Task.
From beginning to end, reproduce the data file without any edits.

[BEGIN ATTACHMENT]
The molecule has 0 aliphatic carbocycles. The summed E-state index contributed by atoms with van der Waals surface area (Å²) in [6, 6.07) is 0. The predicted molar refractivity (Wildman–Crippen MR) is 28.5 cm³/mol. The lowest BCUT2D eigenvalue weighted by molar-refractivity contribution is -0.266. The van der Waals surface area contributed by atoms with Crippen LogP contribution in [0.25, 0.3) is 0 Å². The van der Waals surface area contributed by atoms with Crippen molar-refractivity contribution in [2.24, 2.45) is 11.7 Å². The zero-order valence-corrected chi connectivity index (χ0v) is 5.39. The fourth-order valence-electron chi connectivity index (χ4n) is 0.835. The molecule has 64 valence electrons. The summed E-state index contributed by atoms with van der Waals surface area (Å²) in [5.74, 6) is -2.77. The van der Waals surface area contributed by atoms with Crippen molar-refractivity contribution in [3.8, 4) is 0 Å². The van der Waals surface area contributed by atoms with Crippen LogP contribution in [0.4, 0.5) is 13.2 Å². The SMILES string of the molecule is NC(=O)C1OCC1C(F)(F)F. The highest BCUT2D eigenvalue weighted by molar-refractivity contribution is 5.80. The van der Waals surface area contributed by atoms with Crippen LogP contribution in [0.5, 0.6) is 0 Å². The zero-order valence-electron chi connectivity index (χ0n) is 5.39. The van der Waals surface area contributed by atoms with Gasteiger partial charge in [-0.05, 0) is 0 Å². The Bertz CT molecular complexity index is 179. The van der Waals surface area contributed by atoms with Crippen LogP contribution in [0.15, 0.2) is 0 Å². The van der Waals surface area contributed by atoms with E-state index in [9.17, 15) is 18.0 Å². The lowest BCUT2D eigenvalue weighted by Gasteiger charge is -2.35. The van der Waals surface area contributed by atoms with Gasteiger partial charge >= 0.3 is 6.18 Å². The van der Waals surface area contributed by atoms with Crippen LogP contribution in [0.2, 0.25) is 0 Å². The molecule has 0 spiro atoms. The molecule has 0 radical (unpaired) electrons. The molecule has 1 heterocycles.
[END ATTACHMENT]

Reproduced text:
The molecule has 0 aliphatic carbocycles. The summed E-state index contributed by atoms with van der Waals surface area (Å²) in [6, 6.07) is 0. The predicted molar refractivity (Wildman–Crippen MR) is 28.5 cm³/mol. The lowest BCUT2D eigenvalue weighted by molar-refractivity contribution is -0.266. The van der Waals surface area contributed by atoms with Crippen LogP contribution in [0.25, 0.3) is 0 Å². The van der Waals surface area contributed by atoms with Crippen molar-refractivity contribution in [2.24, 2.45) is 11.7 Å². The zero-order valence-corrected chi connectivity index (χ0v) is 5.39. The fourth-order valence-electron chi connectivity index (χ4n) is 0.835. The molecule has 64 valence electrons. The summed E-state index contributed by atoms with van der Waals surface area (Å²) in [5.74, 6) is -2.77. The van der Waals surface area contributed by atoms with Crippen molar-refractivity contribution in [3.8, 4) is 0 Å². The van der Waals surface area contributed by atoms with Crippen LogP contribution in [0.4, 0.5) is 13.2 Å². The SMILES string of the molecule is NC(=O)C1OCC1C(F)(F)F. The highest BCUT2D eigenvalue weighted by molar-refractivity contribution is 5.80. The van der Waals surface area contributed by atoms with Crippen LogP contribution in [0.5, 0.6) is 0 Å². The zero-order valence-electron chi connectivity index (χ0n) is 5.39. The van der Waals surface area contributed by atoms with Gasteiger partial charge in [-0.05, 0) is 0 Å². The Bertz CT molecular complexity index is 179. The van der Waals surface area contributed by atoms with Crippen LogP contribution in [0.15, 0.2) is 0 Å². The van der Waals surface area contributed by atoms with E-state index in [9.17, 15) is 18.0 Å². The lowest BCUT2D eigenvalue weighted by Gasteiger charge is -2.35. The van der Waals surface area contributed by atoms with Gasteiger partial charge >= 0.3 is 6.18 Å². The van der Waals surface area contributed by atoms with Crippen LogP contribution in [0.2, 0.25) is 0 Å². The molecule has 0 spiro atoms. The molecule has 0 radical (unpaired) electrons. The molecule has 1 heterocycles.